an underwater picture taken while bonefish fishing in belize

What’s so special about Bonefish Fishing in Belize? There may be no other inshore fish that inspires traveling anglers more than the wily bonefish. Landlocked fly fishers don’t hesitate to spend thousands of dollars to fly south to the shallow flats of the Caribbean to test their mettle against one of the most heralded bucket-list fish on the planet. 

Bonefish are a challenging quarry, but they’re not impossible, like their flats-cruising cousin, the permit, often seems to be. Rather, bonefish are just challenging enough. They’ll make even a seasoned caster use all the tricks in the toolbox, and when a bonefish finally moves on a fly, there’s a magical split second of absolute relief mixed in with an exhilarating rush. Pound for pound, bonefish might be the strongest fish in the ocean. 

And one of the best places anglers can visit to dependably see and catch bonefish is on the tropical flats of Belize when visiting Blue Bonefish Lodge.

Belize is a Bonefish Paradise

All Images courtesy of Flylords Media

Belize is one of the most beautiful and welcoming countries in Central America, and it offers some of the best inshore fishing for everything from permit to tarpon. But its sand and grass flats make it possibly the best destination in the Caribbean for anglers who want to chase bonefish, the gray ghost of the flats.

 With the help of a guide, and a homey and comfortable lodge, like Blue Bonefish Lodge in San Pedro on stunning Ambergris Cay, anglers can enjoy excellent angling for quality bonefish. Schools of bones are common, but the bigger fish — five-pounders and bigger — tend to peel off into groups of three or four. And Belizean guides are really good at finding these larger fish. 

One of the reasons nearshore flats of Belize are so productive for bonefish is the quality of the habitat. Predictable tides, wadeable flats and miles upon miles of fishable water await die-hard bonefishers and complete newbies both. Belize does an admirable job caring for its fisheries, and the effort shows. If you’ve fished for bones elsewhere, but have yet to try your luck in Belize, you’re missing out.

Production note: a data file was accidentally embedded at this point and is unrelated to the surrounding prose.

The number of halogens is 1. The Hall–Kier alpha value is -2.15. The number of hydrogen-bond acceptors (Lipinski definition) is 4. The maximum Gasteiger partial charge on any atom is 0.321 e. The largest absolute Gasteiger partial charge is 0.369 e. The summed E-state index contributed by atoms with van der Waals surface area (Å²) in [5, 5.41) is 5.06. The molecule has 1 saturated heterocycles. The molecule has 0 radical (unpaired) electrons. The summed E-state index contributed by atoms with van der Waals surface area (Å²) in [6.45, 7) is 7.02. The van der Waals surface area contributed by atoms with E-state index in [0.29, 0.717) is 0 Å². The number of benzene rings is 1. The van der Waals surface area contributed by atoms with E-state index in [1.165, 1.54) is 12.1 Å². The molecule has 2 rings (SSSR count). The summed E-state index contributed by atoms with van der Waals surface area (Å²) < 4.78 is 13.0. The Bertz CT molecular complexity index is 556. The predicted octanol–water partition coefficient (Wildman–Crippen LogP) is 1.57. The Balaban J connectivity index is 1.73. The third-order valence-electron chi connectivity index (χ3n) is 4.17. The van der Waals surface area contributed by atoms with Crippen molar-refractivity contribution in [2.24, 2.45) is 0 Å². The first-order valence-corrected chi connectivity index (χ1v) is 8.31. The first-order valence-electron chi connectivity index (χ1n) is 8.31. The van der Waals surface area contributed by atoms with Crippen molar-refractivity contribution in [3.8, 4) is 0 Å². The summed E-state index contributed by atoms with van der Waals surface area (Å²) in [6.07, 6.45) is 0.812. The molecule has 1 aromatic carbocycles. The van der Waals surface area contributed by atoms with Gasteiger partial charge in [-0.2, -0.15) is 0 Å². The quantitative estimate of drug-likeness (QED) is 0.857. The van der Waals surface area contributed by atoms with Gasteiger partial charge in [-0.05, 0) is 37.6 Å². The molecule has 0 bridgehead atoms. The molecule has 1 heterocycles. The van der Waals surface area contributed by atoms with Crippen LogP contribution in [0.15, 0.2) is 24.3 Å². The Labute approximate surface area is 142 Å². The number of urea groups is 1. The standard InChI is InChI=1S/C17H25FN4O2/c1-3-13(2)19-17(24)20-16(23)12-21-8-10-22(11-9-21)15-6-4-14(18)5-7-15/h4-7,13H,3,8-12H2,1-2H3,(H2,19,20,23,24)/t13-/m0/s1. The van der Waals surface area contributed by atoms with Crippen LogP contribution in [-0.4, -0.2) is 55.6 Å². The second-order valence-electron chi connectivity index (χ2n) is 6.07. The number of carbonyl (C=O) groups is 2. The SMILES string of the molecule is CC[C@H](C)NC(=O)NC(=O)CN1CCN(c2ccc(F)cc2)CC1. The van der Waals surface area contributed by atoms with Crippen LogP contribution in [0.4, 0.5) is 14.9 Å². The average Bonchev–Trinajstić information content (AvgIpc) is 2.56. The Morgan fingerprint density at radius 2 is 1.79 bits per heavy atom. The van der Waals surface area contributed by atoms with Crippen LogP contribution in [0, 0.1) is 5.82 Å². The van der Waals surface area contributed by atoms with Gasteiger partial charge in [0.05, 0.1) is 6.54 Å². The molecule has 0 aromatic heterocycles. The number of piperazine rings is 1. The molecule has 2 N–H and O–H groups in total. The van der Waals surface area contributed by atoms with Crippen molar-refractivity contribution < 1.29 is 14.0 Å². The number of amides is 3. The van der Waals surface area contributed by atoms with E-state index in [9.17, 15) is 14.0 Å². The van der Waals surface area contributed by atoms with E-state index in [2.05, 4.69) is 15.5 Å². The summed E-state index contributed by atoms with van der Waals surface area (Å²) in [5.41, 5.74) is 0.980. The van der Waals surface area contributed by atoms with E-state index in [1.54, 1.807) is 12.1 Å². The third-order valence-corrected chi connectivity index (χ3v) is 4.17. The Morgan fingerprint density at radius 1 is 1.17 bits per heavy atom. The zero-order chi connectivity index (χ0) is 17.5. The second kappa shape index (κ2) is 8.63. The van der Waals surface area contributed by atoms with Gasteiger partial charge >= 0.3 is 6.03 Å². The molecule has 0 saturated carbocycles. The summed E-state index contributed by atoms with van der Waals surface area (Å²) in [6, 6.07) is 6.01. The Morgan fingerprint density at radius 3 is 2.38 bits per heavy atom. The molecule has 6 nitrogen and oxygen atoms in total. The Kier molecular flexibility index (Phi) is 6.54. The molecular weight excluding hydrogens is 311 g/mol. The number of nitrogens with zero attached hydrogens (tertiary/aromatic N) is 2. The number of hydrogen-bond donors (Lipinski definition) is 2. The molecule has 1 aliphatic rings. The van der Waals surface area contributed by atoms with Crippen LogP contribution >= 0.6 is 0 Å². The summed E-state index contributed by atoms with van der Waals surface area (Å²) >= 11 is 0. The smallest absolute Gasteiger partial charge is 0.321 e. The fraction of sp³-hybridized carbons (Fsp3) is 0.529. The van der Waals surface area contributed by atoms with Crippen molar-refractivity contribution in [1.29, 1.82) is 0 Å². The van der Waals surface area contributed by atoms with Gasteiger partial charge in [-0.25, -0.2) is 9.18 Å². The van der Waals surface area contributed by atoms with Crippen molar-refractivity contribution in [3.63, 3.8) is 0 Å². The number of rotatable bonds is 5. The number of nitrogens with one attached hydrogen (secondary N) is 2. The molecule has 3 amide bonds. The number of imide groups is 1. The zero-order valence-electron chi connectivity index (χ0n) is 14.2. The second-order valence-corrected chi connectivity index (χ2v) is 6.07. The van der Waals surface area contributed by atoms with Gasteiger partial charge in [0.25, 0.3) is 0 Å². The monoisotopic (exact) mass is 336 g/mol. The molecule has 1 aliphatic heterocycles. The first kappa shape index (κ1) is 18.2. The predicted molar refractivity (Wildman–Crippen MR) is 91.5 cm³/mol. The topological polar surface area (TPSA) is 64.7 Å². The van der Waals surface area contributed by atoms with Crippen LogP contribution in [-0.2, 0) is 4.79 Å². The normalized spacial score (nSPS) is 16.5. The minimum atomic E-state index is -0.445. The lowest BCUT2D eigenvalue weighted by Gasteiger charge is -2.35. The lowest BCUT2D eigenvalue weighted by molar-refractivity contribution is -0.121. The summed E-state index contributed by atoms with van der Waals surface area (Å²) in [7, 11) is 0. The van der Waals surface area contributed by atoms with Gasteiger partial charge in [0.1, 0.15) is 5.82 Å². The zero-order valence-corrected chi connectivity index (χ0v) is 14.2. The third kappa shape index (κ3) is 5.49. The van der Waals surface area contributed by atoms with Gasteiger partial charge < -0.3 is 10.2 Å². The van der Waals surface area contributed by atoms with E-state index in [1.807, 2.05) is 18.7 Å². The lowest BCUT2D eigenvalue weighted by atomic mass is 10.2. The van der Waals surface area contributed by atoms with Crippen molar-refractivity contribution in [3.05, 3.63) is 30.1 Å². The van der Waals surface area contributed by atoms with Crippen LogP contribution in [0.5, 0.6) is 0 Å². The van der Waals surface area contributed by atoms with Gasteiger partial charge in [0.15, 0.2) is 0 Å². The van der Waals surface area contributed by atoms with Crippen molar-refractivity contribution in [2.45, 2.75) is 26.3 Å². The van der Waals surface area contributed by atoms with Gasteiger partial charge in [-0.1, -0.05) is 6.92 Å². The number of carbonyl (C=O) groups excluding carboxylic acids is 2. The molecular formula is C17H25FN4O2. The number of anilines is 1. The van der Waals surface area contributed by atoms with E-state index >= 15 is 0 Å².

Competent fly casters will find Belize’s bones to be challenging, yet accommodating — they aren’t heavily pressured fish, so they’re not super cautious, like some of the big bones that swim in the Florida Keys or on some of the more populated islands of the Bahamas. Rather, Belizean bones are inherently curious, and any good presentation — assuming the conditions are right — will earn a look. That look might be skeptical, or it might be exactly what the fishing fates ordered up. 

But it’s still bonefishing. Anglers must take into account all the factors that accompany the pursuit of these noble fish. Very likely, there’ll be wind. Sometimes, the sun doesn’t penetrate the clouds. Both add layers of complexity to the pursuit of bonefish. 

And, of course, any flats fishing for any inshore quarry requires a certain level of angling acumen. The average trout angler who rarely casts more than 30 feet of fly line might struggle mightily on the flats. The same holds true for anglers who are largely blind casters and aren’t used to the spot-and-stalk nature of flats fishing. 

Becoming competent on the flats requires practice, and, while it’s always best to practice on the flats, it’s just as important to put in the time before making a trip to a country like Belize. Anglers should hone a few skills, like the double-haul cast, and they should put the cast to work in the wind and on the water. Arriving in Belize to chase bonefish without the skills to do it can make for a very frustrating week on the water. 

Gear for Bonefish Fishing in Belize

At a minimum, anglers arriving to Belize to chase bonefish should come equipped with a 7-weight fly rod. For wind and larger fish, an 8-weight is an even better choice. Better yet, bring both, and pair each with a durable saltwater fly reel loaded with at 100 feet of floating saltwater fly line and at least 200 yards of 20-pound backing. 

Fast-action fly rods are the name of the game when it comes to bonefish fishing in Belize, particularly in the wind. Seasoned anglers with flats experience can get by with moderate-action rods, but, as a rule, saltwater rods tend to be stiff and fast. And, because casts often have to be quite long, it takes a good cast to load and deliver a fly to a cruising bonefish.